From February 2014 to March 2016, the firm filed only three (3) Suspicious Activity Reports (“SARs”) in response to 37 regulatory inquiries by FINRA and the SEC. It was Feist’s responsibility to decide whether Interactive would file a SAR, and he incorrectly believed that if the firm first learned about the SAR from regulators or law enforcement agencies investigating that same conduct, a SAR need not be filed, which was in violation of FINRA Rules.
Pursuant to the AWC, Feist agreed to a two-month suspension from association with any FINRA member in all principal capacities; was fined $25,000, and had an undertaking to satisfactorily complete 10 hours of continuing education concerning AML responsibilities, by a provider not unacceptable to FINRA, within 90 days after reassociation with a member firm.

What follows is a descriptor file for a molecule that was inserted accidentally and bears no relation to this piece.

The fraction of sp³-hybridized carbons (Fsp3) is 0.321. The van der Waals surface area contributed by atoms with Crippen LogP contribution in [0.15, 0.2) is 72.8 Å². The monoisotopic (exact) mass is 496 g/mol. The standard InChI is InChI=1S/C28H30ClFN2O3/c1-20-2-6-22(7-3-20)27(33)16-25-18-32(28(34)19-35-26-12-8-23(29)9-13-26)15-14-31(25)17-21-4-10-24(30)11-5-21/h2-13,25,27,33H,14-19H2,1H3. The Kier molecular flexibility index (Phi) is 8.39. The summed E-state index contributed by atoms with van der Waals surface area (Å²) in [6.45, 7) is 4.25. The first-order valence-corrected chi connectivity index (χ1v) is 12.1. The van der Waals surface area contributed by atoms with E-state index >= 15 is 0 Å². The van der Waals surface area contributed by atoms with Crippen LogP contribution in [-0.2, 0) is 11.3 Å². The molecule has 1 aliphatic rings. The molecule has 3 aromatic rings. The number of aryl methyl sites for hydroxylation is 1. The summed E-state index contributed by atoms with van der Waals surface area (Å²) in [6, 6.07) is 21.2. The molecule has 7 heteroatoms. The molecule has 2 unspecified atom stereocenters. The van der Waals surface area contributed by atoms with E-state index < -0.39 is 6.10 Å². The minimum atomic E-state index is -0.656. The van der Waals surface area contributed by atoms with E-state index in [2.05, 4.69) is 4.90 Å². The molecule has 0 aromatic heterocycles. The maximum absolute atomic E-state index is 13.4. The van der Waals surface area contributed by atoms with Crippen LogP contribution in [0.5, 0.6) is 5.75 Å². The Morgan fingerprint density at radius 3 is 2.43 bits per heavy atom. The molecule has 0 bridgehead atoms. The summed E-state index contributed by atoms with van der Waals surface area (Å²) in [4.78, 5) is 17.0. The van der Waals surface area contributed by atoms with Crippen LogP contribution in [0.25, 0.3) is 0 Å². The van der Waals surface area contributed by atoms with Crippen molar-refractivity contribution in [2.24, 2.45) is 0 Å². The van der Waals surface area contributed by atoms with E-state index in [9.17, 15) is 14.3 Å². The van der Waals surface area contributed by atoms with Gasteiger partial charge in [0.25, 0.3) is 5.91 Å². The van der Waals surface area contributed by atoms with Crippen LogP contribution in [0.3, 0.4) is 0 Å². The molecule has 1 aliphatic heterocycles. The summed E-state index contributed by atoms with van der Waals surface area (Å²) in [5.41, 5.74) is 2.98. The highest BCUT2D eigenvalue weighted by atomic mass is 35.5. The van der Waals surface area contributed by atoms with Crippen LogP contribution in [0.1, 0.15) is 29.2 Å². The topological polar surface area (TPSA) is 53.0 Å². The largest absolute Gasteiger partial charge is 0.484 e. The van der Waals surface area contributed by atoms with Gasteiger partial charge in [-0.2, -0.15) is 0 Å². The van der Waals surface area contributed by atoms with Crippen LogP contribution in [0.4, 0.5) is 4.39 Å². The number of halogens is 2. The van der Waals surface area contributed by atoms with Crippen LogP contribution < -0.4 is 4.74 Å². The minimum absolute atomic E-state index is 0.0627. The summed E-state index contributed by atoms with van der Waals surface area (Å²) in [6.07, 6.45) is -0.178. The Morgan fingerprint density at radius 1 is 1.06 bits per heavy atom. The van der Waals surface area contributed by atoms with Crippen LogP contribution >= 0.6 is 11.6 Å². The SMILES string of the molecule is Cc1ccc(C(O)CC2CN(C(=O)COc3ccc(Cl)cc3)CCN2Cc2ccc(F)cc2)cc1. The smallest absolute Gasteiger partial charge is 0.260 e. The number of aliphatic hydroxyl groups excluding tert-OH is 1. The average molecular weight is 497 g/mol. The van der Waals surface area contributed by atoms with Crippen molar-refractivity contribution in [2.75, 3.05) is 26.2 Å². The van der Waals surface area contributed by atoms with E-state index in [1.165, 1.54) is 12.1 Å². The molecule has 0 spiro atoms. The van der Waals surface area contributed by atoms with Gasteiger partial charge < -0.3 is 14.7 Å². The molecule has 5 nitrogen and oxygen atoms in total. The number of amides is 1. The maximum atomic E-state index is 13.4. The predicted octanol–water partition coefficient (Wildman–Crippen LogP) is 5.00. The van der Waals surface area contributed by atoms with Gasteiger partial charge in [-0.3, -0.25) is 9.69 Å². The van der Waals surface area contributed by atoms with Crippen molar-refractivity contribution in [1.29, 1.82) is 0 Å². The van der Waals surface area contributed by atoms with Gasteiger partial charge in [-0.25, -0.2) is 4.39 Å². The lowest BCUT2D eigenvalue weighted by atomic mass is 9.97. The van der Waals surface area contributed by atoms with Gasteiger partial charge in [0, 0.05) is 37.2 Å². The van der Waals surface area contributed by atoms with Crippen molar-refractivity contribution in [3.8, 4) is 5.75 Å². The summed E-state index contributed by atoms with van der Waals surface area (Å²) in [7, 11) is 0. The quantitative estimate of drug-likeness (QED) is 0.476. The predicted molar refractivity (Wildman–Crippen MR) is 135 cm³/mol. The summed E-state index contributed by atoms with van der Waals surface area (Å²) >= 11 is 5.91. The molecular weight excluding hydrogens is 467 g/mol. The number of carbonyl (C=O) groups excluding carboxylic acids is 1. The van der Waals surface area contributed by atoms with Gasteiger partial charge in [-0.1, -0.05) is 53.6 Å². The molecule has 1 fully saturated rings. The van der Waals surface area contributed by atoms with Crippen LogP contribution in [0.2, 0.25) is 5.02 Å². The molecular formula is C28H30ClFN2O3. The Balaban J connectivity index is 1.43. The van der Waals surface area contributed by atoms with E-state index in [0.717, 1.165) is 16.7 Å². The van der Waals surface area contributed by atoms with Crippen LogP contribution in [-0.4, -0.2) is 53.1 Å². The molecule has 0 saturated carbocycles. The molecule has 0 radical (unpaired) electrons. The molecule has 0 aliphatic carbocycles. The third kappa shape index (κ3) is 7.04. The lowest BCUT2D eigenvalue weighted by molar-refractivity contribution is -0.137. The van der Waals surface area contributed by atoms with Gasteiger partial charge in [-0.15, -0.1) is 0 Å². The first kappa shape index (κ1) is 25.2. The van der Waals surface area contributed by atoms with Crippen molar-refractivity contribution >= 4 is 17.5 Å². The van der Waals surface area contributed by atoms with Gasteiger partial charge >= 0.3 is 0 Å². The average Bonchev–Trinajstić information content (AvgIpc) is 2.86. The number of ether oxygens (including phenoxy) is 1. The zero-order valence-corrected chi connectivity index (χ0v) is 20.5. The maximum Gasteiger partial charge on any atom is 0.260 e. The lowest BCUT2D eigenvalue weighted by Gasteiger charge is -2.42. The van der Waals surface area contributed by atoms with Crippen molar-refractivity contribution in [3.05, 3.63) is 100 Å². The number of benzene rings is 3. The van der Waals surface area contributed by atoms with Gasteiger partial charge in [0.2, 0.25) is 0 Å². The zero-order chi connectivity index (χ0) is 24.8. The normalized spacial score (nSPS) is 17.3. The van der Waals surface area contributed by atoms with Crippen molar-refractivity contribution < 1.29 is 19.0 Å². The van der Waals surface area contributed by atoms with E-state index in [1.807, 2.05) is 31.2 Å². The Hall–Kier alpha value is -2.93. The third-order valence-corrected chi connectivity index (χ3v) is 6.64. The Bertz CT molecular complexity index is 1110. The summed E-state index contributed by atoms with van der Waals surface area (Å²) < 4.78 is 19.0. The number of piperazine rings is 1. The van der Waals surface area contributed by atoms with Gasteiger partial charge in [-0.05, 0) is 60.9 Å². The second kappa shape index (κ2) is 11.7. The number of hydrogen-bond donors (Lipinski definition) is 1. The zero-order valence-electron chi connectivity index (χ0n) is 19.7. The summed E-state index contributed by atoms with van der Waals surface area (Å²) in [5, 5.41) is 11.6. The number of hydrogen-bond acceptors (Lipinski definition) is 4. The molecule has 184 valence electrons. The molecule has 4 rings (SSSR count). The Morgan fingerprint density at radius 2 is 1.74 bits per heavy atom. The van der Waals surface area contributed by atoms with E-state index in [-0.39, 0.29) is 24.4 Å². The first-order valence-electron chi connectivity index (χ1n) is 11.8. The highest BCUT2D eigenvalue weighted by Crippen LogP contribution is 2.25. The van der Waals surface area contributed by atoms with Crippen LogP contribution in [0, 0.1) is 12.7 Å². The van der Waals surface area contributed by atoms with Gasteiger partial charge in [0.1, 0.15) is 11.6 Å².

This case shows that Feist had wholesale failures to carry out his responsibilities as an AMLCO.
In the Matter of Meredith A. Simmons, Esq., Administrative Proceeding File No. 3-20114 (Sep. 30, 2020)
Meredith A. Simmons, Esq. (“Simmons”) served as the CCO at an SEC registered investment adviser from 2012 to June 2018. In October 2016, it came to light that one of the adviser’s junior investment professionals may have come into possession of nonpublic information related to one of the firm’s potential investments and acquisition of Company A (“Company A”). Simmons’ supervisor had asked her to investigate and to later memorialize her findings related to her compliance review. Simmons failed to substantially document either her evaluation or events relevant to the October 2016 investment.